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Opinion: On Nollaig na mBan, we strive to celebrate Irish women in business

Emily and Lucy O’Connor felt there wasn’t enough being done for Irish women in business, so they decided to do something about that.

IRELAND HAS MADE great strides in gender equality both economically and socially. As a nation, we rank 7th in EU Member States with a score in 2019 of 71.3.

However, Ireland has the highest gender gap in self-employment in the EU. Women are underrepresented in the field of entrepreneurship and account for only 10% of total Venture Capital funding in Ireland. This is a worrying figure given the fact that women form 50.39% of the population.

In recent years we have seen the increase of female business leaders in the public spotlight but there is still a lot of work to be done in order to create an equal playing field in entrepreneurship.

The mountains women climb

Women often face pressures not only from the same places as men but also have the extra burden of often being the primary caregiver for the family. Furthermore, the Rose Review in the UK found that women at all stages of entrepreneurship face challenges such a bias and lack of female representation in venture capital firms.

Covid-19 has only exacerbated the pressures that many women face when trying to set-up their own business. The International Monetary Fund recently announced that the progression towards equality in economics for women could be set back by up to 30 years due to the impact of the Covid-19 pandemic.

In response to these factors, we established Boss Ladies at the end of September 2020.

Our mission with Boss Ladies Ireland is to change the landscape of entrepreneurship for women in Ireland. Having grown up in Ireland we have witnessed first hand the great start-up and tech ecosystem we have in this country but we have also seen the lack of female representation in this ecosystem.

Emily, working in the tech industry, has seen equality at entry-level jobs in this sector but has noticed that as women move further up the pecking order, this equality begins to disappear.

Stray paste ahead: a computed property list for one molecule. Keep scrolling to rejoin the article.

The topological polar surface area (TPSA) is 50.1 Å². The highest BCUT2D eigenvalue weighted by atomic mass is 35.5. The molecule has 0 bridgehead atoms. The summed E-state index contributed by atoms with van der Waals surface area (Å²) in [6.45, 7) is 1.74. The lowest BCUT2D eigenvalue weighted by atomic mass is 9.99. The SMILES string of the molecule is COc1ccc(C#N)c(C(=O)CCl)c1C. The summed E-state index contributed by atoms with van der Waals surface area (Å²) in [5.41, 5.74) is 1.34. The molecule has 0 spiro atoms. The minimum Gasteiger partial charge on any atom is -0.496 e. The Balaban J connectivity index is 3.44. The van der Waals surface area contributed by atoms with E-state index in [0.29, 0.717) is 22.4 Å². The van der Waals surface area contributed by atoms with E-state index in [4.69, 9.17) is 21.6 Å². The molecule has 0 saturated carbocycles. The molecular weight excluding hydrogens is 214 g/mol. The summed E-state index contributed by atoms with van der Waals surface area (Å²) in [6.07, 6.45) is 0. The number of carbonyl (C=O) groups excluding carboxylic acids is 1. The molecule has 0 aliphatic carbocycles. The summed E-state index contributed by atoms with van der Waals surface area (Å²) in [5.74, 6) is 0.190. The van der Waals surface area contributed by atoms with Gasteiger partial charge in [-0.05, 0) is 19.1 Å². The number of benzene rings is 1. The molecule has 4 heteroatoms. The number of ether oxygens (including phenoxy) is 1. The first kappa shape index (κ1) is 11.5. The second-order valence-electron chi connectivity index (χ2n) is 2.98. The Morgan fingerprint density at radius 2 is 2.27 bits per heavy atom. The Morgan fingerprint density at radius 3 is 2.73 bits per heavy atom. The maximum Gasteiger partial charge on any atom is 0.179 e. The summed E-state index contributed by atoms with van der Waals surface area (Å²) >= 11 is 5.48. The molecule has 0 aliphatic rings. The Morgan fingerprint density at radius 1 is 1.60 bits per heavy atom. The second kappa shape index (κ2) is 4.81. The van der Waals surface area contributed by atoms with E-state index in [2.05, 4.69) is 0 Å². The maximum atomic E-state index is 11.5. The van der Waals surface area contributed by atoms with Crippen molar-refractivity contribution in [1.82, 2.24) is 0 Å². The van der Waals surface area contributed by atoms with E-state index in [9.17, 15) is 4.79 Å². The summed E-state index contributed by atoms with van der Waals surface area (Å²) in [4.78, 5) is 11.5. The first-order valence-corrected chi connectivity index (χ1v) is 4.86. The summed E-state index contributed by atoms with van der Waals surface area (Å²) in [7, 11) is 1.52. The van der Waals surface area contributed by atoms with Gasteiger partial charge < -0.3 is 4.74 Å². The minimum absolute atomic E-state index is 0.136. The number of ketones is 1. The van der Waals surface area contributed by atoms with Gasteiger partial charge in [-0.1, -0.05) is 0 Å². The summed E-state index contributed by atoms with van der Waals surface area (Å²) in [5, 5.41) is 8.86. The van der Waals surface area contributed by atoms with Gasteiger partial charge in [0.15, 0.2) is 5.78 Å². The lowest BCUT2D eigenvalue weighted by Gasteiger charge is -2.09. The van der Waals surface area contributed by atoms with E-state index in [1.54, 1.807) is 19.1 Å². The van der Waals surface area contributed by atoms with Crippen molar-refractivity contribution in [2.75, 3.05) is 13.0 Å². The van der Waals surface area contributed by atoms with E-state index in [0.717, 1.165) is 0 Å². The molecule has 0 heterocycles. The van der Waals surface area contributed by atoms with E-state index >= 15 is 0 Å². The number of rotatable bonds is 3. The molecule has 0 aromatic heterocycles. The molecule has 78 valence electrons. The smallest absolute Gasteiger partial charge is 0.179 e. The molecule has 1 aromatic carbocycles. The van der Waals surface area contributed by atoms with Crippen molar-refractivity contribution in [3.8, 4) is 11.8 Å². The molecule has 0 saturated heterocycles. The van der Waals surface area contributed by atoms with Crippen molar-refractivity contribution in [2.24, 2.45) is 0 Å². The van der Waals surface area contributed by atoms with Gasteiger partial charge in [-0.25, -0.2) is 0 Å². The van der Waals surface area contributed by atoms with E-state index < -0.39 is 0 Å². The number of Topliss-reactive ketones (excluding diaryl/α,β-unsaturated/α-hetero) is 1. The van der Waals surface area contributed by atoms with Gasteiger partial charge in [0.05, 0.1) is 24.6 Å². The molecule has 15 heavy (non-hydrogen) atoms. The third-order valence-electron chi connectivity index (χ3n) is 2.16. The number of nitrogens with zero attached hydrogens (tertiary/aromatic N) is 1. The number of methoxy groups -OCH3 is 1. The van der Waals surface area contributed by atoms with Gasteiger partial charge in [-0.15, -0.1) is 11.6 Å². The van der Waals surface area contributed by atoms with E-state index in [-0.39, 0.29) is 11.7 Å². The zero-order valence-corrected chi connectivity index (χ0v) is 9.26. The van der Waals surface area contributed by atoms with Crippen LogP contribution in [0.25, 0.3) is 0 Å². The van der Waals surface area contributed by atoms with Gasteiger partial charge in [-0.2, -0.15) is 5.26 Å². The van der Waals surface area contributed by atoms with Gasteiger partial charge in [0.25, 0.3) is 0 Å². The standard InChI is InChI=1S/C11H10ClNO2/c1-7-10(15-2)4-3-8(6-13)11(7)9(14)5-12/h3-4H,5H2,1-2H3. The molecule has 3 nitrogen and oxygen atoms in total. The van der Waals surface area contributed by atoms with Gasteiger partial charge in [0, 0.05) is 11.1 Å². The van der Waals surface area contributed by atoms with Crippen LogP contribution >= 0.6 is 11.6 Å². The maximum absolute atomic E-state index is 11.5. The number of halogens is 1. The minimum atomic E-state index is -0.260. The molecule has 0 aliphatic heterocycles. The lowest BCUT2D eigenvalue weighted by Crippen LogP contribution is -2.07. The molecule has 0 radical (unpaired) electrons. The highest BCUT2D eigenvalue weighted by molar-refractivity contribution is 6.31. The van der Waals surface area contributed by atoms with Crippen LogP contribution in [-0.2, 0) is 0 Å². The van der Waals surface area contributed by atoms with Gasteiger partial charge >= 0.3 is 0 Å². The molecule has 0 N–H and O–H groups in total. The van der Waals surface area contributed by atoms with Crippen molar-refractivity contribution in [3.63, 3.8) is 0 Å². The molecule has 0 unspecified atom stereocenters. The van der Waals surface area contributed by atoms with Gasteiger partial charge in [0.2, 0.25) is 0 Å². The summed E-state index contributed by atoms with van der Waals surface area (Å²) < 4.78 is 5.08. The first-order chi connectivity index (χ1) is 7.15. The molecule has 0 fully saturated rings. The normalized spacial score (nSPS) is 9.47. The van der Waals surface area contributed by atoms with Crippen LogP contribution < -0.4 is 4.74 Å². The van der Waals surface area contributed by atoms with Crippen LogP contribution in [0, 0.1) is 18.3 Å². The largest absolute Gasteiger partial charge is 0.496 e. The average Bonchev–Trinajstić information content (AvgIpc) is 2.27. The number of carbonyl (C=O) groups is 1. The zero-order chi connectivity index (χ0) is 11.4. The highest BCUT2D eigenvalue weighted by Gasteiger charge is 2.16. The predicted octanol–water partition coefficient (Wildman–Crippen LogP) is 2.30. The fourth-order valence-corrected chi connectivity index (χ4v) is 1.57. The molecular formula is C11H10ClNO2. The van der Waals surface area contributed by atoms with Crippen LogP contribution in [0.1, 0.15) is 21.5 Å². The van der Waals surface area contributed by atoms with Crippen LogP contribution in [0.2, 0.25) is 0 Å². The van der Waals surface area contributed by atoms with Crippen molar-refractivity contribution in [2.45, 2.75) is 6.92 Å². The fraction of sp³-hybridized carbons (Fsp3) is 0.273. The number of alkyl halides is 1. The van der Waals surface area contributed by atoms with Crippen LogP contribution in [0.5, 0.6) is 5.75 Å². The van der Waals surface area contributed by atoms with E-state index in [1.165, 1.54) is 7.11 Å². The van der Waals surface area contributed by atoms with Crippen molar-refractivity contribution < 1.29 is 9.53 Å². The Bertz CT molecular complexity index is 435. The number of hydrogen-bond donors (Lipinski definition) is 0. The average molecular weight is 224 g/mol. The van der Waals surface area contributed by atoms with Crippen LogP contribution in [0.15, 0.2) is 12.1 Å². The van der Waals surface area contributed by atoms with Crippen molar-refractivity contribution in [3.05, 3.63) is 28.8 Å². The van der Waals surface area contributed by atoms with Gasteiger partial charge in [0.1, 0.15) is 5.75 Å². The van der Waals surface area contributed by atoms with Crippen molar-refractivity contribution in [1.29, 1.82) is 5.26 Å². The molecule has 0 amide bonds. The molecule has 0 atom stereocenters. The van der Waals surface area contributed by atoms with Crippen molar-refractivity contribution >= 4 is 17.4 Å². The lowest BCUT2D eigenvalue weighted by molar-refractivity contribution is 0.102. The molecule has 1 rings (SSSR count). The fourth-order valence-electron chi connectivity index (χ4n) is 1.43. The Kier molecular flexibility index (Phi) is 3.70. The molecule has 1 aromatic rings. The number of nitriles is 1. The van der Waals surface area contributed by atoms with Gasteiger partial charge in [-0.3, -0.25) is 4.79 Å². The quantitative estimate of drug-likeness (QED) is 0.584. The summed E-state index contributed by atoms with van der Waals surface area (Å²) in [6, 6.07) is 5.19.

In her University courses both here in Ireland and abroad, Lucy has noticed that good entrepreneurs and innovative leaders are more likely to be men rather than women and in many cases, examples of female entrepreneurs are completely omitted.

At Boss Ladies Ireland, we want to increase the number and visibility of female entrepreneurs so that young girls have role models and a community to join when they start their own venture.

Julie Sinnamon CEO, Enterprise Ireland has noted the importance of “harnessing the full talent and expertise of our diverse population” to increase economic growth and improve business within Ireland. By fully utilising the diverse skill set and thinking that women can bring, Ireland can fuel its own economic growth and economic sustainability. 

Support is key

At Boss Ladies Ireland, we offer support to female-owned businesses in a number of different ways. Firstly, we are building a community of strong female entrepreneurs where we can support one another. 

As the Seanfhocal goes “Ni neart a cur le cheile”. We want to make sure that we are empowering one another especially in an area where women are underrepresented. 

Secondly, we are offering on our Instagram page free promotion to female-owned businesses (currently over 4,500 followers). The idea behind this is to give exposure to local female businesses in Ireland using social media platforms to reach as many people as possible.

Additionally, we are providing “Tips and Tricks” where we offer practical advice for any female entrepreneur who is building a business irrespective of whether the business is at the start-up stage or is an established business that is trying to expand and make its name and that of the female entrepreneur on social media and in e-commerce.

An e-directory

Lastly, we have built an online directory for all the Boss Ladies of Ireland. With our online directory, we are offering a paid listing for female-owned businesses. We want to make it easy to support female-owned businesses with the click of the button.

In the lead up to Christmas, we set up a virtual market where female-run businesses are promoted each weekend from now until Christmas.

With all the restrictions currently in place due to the Covid 19 pandemic, we are offering an alternative way for female-run businesses to tap into the virtual world and expand their profile and business to communities that would not previously have known about their ventures.

It’s clear that there’s a need for the support we are offering at Boss Ladies Ireland. In the first month following the establishment of our Instagram page, we had over 3000 followers and over 400 businesses signed up.

Our numbers are continuing to grow as other female entrepreneurs become aware of the Boss Ladies Community. Enterprise Ireland has done great work in expanding the resources available to female-led ventures through its competitive start-fund and Female Entrepreneur day.

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But from our audience, we have found the most important thing to them is a sense of community and having other people in a similar situation to themselves. As we move into the end of 2021′s Nollaig na mBan, we hope that this year, despite all the challenges we face, will be a positive year for Irish women in business. Stay tuned for the next few months as we expand and grow our support networks across the country. 

Emily and Lucy O’Connor are founders of Boss Ladies Ireland. For more, check out bossladiesireland.ie and Instagram.

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